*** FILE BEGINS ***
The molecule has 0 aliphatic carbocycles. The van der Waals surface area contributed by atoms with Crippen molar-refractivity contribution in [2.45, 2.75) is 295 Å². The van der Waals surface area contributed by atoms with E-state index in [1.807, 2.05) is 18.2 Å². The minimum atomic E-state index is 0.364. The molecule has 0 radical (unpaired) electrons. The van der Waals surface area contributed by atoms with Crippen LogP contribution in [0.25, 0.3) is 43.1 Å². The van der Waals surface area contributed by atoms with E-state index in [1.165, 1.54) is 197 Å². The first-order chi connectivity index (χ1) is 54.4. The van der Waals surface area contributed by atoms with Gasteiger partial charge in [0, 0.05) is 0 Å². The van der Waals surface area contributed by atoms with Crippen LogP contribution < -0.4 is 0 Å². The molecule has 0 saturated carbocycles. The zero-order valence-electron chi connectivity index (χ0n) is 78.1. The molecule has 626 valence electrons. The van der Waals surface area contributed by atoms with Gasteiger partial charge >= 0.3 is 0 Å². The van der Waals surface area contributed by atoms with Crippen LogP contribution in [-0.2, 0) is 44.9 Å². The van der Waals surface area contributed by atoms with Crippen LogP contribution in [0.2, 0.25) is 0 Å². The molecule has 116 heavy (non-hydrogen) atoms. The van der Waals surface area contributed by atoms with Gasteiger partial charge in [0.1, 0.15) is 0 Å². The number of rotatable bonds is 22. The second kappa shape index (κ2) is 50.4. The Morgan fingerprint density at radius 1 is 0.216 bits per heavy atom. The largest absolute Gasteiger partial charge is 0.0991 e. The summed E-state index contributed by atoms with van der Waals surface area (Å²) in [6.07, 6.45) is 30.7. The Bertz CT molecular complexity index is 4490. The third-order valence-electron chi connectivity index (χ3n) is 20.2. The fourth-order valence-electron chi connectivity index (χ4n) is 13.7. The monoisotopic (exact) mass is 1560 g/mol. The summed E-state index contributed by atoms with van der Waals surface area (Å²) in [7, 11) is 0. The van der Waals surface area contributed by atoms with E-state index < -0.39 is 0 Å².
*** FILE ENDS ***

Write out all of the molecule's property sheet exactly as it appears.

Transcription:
The molecule has 0 aliphatic carbocycles. The van der Waals surface area contributed by atoms with Crippen molar-refractivity contribution in [2.45, 2.75) is 295 Å². The van der Waals surface area contributed by atoms with E-state index in [1.807, 2.05) is 18.2 Å². The minimum atomic E-state index is 0.364. The molecule has 0 radical (unpaired) electrons. The van der Waals surface area contributed by atoms with Crippen LogP contribution in [0.25, 0.3) is 43.1 Å². The van der Waals surface area contributed by atoms with E-state index in [1.165, 1.54) is 197 Å². The first-order chi connectivity index (χ1) is 54.4. The van der Waals surface area contributed by atoms with Gasteiger partial charge in [0, 0.05) is 0 Å². The van der Waals surface area contributed by atoms with Crippen LogP contribution < -0.4 is 0 Å². The molecule has 0 saturated carbocycles. The zero-order valence-electron chi connectivity index (χ0n) is 78.1. The molecule has 626 valence electrons. The van der Waals surface area contributed by atoms with Gasteiger partial charge >= 0.3 is 0 Å². The van der Waals surface area contributed by atoms with Crippen LogP contribution in [-0.2, 0) is 44.9 Å². The van der Waals surface area contributed by atoms with Crippen LogP contribution in [0.2, 0.25) is 0 Å². The molecule has 116 heavy (non-hydrogen) atoms. The van der Waals surface area contributed by atoms with Gasteiger partial charge in [0.1, 0.15) is 0 Å². The number of rotatable bonds is 22. The second kappa shape index (κ2) is 50.4. The Morgan fingerprint density at radius 1 is 0.216 bits per heavy atom. The largest absolute Gasteiger partial charge is 0.0991 e. The summed E-state index contributed by atoms with van der Waals surface area (Å²) in [6.07, 6.45) is 30.7. The Bertz CT molecular complexity index is 4490. The third-order valence-electron chi connectivity index (χ3n) is 20.2. The fourth-order valence-electron chi connectivity index (χ4n) is 13.7. The monoisotopic (exact) mass is 1560 g/mol. The summed E-state index contributed by atoms with van der Waals surface area (Å²) in [7, 11) is 0. The van der Waals surface area contributed by atoms with E-state index < -0.39 is 0 Å².